There are at least three stages in the process of restoring knowledge, or, in other words, three ways in which the Lord manifests Himself:
The first stage is to receive it. This comes by means of obedience to "commandments," or holding to the "iron rod." Progress down this road is sure and strait, and it will lead to the Tree of Life. However, as one being compelled to move forward, the word becomes a rod of smiting. A person must follow the Law to the letter and subdue the sin which is in them, or else they will be overcome with shame and guilt at their own wretchedness. It is a constant process of cleansing and falling, and the individual ever pleading to God to shut the gates of hell continuously.
It is possible that a man receives something without understanding what it is that he has received. The second stage is to comprehend it. Time and careful and solemn and ponderous thoughts are required to untangle what has been received in order to comprehend what has been given. One must organize and set into proper order the things of God (comprehend the ordinances), and it will mean a lot of frustration along the way. Yet, as hope turns to belief (with plenty of patience), the fruit will eventually grow and ripen.
After believing and experimenting upon the word, a person accepts that loving God with all their heart, might, mind and strength is sufficient to receive the Lord's grace. They are then "free" to pursue the righteous desire of their heart, which will be to be to bring others to Christ. When it finally does get taught, undoubtedly it will be taught in the manner that Joseph Smith was beginning to work on in Nauvoo that he never finished at the time that he was taken. That is, by ceremony, by symbol, and by covenant.
There have been many signs that have been given by God, that He was about to do something new, from the time of the death of Joseph Smith until today. But he was taken from us at the incipient stage, because all that he was sent here to do was to lay the ground work, to lay the beginning, to come as an Elias. What will you do when He sets His hand again, the second time?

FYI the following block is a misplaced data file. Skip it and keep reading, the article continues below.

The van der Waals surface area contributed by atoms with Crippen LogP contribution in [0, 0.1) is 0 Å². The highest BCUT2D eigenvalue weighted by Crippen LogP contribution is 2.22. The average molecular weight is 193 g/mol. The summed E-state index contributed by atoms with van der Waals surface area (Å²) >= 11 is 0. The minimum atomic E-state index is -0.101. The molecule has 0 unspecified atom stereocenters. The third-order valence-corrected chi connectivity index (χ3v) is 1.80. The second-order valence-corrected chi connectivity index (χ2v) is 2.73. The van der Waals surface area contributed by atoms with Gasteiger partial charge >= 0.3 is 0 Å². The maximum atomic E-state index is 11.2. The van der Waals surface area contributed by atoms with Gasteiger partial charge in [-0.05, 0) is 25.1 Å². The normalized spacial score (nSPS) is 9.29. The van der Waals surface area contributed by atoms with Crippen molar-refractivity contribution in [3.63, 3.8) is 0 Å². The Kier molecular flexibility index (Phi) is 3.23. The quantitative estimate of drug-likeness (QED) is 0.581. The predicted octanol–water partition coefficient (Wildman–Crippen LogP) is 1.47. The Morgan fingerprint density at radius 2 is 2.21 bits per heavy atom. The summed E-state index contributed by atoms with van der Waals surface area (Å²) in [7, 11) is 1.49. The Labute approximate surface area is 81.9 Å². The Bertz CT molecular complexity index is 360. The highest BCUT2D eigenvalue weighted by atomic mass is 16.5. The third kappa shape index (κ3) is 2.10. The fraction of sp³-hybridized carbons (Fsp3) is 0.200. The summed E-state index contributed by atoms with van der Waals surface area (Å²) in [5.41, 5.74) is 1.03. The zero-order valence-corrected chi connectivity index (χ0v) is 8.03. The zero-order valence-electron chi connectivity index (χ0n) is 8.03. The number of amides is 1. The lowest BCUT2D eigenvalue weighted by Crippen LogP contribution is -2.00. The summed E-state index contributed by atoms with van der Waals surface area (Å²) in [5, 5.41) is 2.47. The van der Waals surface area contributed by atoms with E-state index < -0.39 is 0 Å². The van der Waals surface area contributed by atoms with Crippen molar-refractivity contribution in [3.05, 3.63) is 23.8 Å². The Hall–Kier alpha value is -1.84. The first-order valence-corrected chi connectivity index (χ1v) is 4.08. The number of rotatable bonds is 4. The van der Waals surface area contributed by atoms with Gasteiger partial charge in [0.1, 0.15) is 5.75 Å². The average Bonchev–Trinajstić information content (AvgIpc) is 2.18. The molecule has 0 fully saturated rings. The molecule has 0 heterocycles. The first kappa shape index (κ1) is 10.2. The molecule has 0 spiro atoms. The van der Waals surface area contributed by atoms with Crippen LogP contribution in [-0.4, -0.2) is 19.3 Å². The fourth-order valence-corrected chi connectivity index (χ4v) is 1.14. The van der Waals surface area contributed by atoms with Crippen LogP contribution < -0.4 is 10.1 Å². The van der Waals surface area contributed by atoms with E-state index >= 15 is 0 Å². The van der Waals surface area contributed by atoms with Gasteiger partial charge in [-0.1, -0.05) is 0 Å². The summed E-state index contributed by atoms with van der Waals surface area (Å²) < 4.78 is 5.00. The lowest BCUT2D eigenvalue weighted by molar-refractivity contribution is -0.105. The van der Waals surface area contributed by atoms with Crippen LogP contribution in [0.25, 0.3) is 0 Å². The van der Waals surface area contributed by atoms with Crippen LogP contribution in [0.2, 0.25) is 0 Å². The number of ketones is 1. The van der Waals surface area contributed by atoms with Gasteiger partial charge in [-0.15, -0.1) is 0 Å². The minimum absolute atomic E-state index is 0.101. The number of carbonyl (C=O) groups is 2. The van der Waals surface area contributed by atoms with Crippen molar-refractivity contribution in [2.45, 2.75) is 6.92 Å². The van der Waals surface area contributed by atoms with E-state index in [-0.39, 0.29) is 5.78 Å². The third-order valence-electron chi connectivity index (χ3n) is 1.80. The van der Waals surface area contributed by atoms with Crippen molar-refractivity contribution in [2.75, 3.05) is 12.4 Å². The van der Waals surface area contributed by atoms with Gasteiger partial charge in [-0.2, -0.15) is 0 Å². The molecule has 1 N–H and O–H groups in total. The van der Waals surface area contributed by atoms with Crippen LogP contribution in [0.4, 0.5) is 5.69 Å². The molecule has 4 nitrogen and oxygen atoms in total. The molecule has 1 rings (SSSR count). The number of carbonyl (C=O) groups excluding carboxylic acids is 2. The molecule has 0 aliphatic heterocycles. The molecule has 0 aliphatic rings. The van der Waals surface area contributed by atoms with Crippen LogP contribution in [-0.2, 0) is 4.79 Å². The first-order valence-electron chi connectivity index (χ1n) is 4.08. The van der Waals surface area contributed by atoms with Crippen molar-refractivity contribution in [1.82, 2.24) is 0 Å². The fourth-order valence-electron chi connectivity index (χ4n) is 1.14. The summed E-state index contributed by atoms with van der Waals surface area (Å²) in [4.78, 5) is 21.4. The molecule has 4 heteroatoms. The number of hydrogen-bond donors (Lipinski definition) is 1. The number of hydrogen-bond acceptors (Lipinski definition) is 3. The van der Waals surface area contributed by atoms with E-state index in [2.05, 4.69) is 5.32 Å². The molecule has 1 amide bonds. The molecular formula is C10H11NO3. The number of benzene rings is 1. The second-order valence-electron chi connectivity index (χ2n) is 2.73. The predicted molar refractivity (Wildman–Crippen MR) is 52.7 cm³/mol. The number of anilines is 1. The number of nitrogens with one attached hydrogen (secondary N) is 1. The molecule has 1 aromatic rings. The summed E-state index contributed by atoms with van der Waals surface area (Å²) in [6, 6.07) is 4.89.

This experience occurred while vacationing in California:
I dreamed that we were on the beach of Lake Tahoe. We tossed out some bait and started catching crawdads. There was nothing significant about the dream, although it’s the first one I have had about crawdads that I can recall. I remember walking from the shore up to my knees or so and throwing some string into the water with some pieces of meat attached to it. The crawdad grabbed onto the bait and I slowly lured it in. I probably would have forgotten all about it, except for what happened the next day (in real life, not the dream).
The following afternoon, as it happened, we were on the beach of Lake Tahoe. I was lying down, looking up to the sky with my spouse when I watched an osprey, carrying a fish, being chased by a bald eagle. They flew over us for a couple of minutes, and as the eagle drew near the water bird, it dropped what it was carrying into the lake below. The two birds then flew off in different directions opposite of each other (both changing course). IMMEDIATELY after this happened, my son yelled to me, “Hey… it’s a little lobster!” We went over to see, and there at his feet was a crawdad! We pulled it out and played with it a bit, then set it free.
Oh, for a muse of fire that would ascend
The brightest heaven of invention!
And let us, ciphers to this great account,
On your imaginary forces work.
THE LOWLY sooty crayfish
Rests on his belly in the mud;
Although he seems so firm to us
He is merely flesh and blood.
Flesh and blood is weak and frail,
Susceptible to nervous shock;
While the soaring osprey can never fail
For it nests upon a rock.
The crawdad’s feeble steps may err
In compassing material ends,
While the raptor is the sky's affair,
Dancing with his lofty friends.
At singing time the mudbug’s voice
Betrays inflexions hoarse and odd,
But every day we hear rejoice
From The Bird, at being one with God.
The digger's claws cannot come down
To a sweet and swimming meal;
But flesh of salmon and of brown
Reward the eagle's zeal.
The osprey snatched his gilded feast
And rushed to hear friends rave.
But in his haste the fish released
Plunging to a watery cave.
I saw the sooty crayfish fly
Ascending from Washoe's Pond,
And quiring angels round him cry
Praises from the Great Beyond.
Blood of the Lamb shall wash him clean
And him shall heavenly arms enfold,
Among the saints he shall be seen
Reading from the prize of gold.
He shall be washed as white as snow,
By all the martyr’d virgins kist,
While the osprey still remains below
Feigning hold of treasure missed.
Great is the art,
Great be the manners of the bard!
He shall not his brain encumber
With the coil of rhythm and number,
But, leaving rule and pale forethought,
He shall aye climb
For his rhyme:
Pass in, pass in, the angels say,
In to the upper doors;
Nor count compartments of the floors,
But mount to Paradise
By the stairway of surprise.
Blameless master of the games,
King of sport that never shames;
He shall daily joy dispense
Hid in song's sweet influence.
Things more cheerly live and go,
What time the subtle mind
Plays aloud the tune whereto
Their pulses beat,
And march their feet,
And their members are combined.
If I Ever Lose My Faith
Styx: Sail Away
Vision 9: Sunday, August 3 (Vision 10 was placed out of order on purpose).